Thumbs down: New study adds more urgency to tackling black lung
Regulators already have waited too long to combat black lung more aggressively, and now there is more evidence that the spectrum of lung ailments is having an even broader impact on miners’ health.
Not that any more evidence was really needed. Steps to reduce the incidence of black lung were proposed years ago, but inexplicably they continue to languish. Perhaps the latest study of black lung will finally prompt some action.
In a scientific paper published last month in the American Journal of Respiratory and Critical Care Medicine, experts detailed growing evidence that black lung is on the rise among Appalachian coal miners and that dust exposure is linked to a wider variety of respiratory problems than previously thought.
The paper also outlined how modern mining techniques, including the use of advanced longwall machines, creates huge amounts of dust that can strangle miners’ respiratory systems.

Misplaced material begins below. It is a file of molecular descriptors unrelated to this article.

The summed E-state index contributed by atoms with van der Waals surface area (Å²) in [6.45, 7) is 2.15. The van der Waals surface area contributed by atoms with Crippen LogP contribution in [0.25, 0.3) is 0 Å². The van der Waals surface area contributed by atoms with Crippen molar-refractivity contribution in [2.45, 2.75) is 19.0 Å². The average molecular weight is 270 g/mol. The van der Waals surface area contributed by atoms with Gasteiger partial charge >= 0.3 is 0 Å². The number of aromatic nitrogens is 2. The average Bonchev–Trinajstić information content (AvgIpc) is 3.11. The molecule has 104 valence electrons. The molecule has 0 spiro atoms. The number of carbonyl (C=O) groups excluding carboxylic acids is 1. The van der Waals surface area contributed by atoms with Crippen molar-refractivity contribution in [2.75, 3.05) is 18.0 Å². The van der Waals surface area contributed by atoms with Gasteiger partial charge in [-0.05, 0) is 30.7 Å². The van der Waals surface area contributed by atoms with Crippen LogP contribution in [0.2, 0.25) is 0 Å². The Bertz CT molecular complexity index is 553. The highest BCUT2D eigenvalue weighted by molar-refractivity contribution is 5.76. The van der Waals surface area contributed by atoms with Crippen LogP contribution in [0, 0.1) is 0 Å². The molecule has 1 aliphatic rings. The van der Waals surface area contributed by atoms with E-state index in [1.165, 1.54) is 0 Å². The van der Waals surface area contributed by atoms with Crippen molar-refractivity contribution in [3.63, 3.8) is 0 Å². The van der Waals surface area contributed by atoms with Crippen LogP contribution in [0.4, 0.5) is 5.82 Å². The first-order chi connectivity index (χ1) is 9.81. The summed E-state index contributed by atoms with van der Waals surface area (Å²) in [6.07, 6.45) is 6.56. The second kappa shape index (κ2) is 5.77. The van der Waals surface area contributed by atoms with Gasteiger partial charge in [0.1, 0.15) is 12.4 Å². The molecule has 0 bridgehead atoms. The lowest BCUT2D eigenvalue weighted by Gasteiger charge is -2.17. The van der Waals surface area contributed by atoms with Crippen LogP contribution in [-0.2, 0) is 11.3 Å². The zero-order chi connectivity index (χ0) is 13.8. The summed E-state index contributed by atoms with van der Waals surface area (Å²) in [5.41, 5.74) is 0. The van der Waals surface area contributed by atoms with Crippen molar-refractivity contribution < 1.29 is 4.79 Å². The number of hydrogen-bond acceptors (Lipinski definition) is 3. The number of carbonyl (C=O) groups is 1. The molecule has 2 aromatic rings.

The lung doctors who authored the new report noted that “Flaws have been recognized in existing regulations, dust-control practices, and enforcement.”
Each of those factors can be attacked, if only regulators and the industry would do so.
One example of inaction is how the U.S. Mine Safety and Health Administration in 2010 proposed new rules that would pare the legal limit for dust in underground mines in half, but it has yet to be enacted. A Labor Department advisory commission recommended the change in 1996, and in August 2012 the federal Government Accountability Office supported MSHA’s proposal. But nothing has happened since. Meanwhile, more than 10,000 coal miners nationwide have died of black lung since 1996.
There is no good explanation for this holdup. Regulators should enact the new rule and enforce it so that miners have a healthier workplace and this unacceptable death toll can be brought down.